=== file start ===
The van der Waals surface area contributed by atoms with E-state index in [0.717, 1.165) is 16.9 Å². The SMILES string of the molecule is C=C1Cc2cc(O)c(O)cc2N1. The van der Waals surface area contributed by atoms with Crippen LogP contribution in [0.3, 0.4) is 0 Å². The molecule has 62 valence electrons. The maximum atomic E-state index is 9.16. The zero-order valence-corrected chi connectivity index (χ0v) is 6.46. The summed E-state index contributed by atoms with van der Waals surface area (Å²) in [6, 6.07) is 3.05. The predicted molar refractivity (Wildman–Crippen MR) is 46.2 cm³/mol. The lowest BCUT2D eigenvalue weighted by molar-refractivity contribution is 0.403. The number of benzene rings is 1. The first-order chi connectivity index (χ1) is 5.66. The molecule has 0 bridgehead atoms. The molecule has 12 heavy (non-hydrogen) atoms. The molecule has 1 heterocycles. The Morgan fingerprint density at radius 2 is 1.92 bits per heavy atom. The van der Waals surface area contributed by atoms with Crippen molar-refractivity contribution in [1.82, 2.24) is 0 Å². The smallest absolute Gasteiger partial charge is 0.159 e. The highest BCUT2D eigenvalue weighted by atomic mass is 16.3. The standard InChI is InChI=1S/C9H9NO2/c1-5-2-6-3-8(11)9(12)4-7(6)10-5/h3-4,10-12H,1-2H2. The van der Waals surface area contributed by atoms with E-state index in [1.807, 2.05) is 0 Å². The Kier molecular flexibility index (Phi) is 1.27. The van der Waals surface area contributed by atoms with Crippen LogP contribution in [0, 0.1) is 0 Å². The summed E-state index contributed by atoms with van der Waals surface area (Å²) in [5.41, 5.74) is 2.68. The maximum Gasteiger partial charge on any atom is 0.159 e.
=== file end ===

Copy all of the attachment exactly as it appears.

The van der Waals surface area contributed by atoms with E-state index in [0.717, 1.165) is 16.9 Å². The SMILES string of the molecule is C=C1Cc2cc(O)c(O)cc2N1. The van der Waals surface area contributed by atoms with Crippen LogP contribution in [0.3, 0.4) is 0 Å². The molecule has 62 valence electrons. The maximum atomic E-state index is 9.16. The zero-order valence-corrected chi connectivity index (χ0v) is 6.46. The summed E-state index contributed by atoms with van der Waals surface area (Å²) in [6, 6.07) is 3.05. The predicted molar refractivity (Wildman–Crippen MR) is 46.2 cm³/mol. The lowest BCUT2D eigenvalue weighted by molar-refractivity contribution is 0.403. The number of benzene rings is 1. The first-order chi connectivity index (χ1) is 5.66. The molecule has 0 bridgehead atoms. The molecule has 12 heavy (non-hydrogen) atoms. The molecule has 1 heterocycles. The Morgan fingerprint density at radius 2 is 1.92 bits per heavy atom. The van der Waals surface area contributed by atoms with Crippen molar-refractivity contribution in [1.82, 2.24) is 0 Å². The smallest absolute Gasteiger partial charge is 0.159 e. The highest BCUT2D eigenvalue weighted by atomic mass is 16.3. The standard InChI is InChI=1S/C9H9NO2/c1-5-2-6-3-8(11)9(12)4-7(6)10-5/h3-4,10-12H,1-2H2. The van der Waals surface area contributed by atoms with E-state index in [1.807, 2.05) is 0 Å². The Kier molecular flexibility index (Phi) is 1.27. The van der Waals surface area contributed by atoms with Crippen LogP contribution in [0, 0.1) is 0 Å². The summed E-state index contributed by atoms with van der Waals surface area (Å²) in [5.41, 5.74) is 2.68. The maximum Gasteiger partial charge on any atom is 0.159 e.